On Sunday my son and daughter-in-law came to visit. At the time, I was watching “The Lion, The Witch and the Wardrobe,” the Disney version of the C.S. Lewis Novel. This film is a great example of exactly what C.S. Lewis intended to do with the story–spread the gospel without you even knowing you were learning about it. It is about the return of the king, THE King. When Lucy first visits Narnia, she, trying to be optimistic, points out all the wonderful things about winter.
In Narnia, it is always winter and never Christmas. There are many parallels in our world, where you might say it’s always time to enjoy your wealth but never time to observe the reason the wealth was built. In many countries now, it’s become illegal to tell jokes. On campuses across the world, it is verboten to have fun and act like a child. In Narnia, children enter the world because of playtime, and Santa brings the tools they need to face the returning King and the coming spring–the renewal of life.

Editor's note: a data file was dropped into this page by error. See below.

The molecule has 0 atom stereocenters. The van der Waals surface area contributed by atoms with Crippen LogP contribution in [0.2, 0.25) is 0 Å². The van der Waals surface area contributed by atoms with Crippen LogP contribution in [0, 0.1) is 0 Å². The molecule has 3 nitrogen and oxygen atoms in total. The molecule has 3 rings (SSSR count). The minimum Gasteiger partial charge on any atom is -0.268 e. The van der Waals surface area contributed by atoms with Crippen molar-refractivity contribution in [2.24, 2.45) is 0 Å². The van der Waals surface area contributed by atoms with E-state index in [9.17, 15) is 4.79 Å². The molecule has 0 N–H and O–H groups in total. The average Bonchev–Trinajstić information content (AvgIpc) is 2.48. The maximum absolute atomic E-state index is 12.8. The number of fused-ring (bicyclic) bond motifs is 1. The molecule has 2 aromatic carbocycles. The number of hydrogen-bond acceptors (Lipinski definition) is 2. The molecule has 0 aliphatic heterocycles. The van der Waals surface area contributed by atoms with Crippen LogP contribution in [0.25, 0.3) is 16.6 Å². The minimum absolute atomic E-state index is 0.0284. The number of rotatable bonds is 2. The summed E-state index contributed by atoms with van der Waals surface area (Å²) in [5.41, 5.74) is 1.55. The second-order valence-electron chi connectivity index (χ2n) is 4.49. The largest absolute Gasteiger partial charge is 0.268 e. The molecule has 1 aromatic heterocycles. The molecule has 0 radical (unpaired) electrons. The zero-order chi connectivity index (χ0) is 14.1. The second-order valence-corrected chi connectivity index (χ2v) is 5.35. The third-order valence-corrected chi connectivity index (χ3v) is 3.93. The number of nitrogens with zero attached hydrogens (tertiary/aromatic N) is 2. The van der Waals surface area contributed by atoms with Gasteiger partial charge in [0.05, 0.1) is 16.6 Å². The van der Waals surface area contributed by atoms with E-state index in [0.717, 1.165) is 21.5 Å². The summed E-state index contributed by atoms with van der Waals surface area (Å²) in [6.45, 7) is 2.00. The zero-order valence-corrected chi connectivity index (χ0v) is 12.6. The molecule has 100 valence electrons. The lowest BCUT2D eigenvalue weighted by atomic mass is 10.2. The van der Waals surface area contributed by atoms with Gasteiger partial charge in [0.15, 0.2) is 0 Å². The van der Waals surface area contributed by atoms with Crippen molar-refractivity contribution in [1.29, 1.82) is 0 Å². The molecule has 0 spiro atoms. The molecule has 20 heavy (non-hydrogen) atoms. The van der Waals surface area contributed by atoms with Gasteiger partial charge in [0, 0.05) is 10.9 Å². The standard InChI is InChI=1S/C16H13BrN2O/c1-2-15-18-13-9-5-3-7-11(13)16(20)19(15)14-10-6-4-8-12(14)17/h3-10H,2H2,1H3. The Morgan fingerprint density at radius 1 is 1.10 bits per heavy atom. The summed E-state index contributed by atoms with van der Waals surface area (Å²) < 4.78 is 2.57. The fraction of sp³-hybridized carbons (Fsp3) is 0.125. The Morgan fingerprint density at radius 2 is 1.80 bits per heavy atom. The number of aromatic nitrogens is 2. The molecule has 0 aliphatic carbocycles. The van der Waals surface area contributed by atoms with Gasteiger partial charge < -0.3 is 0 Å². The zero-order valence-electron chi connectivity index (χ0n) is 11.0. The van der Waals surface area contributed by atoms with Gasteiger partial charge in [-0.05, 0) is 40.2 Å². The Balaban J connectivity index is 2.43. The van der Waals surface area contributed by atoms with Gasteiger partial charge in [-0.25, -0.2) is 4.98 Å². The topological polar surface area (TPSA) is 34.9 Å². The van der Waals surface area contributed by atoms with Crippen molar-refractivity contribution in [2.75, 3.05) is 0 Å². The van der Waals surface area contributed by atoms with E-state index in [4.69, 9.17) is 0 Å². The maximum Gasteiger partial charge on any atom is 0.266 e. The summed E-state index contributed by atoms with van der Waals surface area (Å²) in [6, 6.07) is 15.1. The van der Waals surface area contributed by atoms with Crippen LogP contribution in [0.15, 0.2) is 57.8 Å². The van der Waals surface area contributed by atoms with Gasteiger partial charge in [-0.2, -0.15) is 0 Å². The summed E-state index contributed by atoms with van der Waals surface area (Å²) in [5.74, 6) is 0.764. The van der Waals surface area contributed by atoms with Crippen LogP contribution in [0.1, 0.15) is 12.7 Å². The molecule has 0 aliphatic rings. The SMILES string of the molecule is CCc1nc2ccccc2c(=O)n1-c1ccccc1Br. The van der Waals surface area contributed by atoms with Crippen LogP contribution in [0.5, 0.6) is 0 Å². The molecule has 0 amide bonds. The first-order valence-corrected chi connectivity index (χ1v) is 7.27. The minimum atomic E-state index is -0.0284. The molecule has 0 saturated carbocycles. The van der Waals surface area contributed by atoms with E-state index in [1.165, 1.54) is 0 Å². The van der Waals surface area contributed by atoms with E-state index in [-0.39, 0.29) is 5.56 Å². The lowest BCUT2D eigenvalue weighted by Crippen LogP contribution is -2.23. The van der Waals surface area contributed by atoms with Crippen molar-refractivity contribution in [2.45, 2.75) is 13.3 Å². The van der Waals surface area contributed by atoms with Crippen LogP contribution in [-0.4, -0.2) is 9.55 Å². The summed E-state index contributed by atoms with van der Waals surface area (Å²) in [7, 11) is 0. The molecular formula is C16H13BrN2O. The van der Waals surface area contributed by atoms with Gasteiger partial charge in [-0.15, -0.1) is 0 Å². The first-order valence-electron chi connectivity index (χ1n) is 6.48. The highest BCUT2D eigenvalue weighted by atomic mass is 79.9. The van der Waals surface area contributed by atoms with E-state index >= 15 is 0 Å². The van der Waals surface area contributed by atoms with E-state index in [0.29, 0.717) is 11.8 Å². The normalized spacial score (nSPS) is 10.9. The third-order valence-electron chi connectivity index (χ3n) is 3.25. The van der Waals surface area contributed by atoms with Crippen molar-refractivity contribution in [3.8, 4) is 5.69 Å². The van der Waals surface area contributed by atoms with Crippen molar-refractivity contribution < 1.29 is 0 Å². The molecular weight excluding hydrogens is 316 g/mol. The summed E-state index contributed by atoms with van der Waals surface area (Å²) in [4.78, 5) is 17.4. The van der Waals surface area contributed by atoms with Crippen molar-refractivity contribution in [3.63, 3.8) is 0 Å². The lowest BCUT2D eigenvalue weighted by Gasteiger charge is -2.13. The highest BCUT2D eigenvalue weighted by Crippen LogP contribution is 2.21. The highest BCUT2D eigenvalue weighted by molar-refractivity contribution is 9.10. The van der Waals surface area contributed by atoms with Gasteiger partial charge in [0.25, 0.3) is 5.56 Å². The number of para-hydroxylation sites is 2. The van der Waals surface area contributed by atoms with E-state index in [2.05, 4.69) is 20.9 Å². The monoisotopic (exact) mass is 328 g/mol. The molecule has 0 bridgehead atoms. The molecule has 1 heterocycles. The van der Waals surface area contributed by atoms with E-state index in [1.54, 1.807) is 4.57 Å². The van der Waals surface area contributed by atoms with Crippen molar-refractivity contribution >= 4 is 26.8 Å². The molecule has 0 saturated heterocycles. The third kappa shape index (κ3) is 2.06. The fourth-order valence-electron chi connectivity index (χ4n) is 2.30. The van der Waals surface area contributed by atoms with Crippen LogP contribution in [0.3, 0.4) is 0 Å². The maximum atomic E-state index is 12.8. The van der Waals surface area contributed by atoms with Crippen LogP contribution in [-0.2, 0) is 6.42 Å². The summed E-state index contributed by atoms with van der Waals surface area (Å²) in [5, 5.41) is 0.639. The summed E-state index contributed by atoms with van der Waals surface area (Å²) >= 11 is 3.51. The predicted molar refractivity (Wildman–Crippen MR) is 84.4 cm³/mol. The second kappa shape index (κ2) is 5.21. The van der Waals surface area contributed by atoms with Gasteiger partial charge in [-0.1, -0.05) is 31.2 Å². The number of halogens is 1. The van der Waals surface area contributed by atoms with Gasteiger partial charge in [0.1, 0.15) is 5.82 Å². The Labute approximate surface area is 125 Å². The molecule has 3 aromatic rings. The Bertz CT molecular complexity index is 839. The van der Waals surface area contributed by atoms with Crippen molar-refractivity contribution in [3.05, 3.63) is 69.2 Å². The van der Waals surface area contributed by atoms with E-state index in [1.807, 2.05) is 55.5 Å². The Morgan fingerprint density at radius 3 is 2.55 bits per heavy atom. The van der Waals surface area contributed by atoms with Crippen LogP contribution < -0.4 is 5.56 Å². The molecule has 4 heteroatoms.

The story IS Christmas. It should be required viewing every year, with or without the explanations of who Aslan is, and why Santa can’t exist in a world without hope and childlike wonder. After all, it was Jesus who entreated us to be like children. Children are poor in their own physical resources, but rich in hope, faith and the willingness to learn.
Tomorrow I will introduce another film that is an underrated Christmas classic: Scrooge, the 1970 musical starring Albert Finney.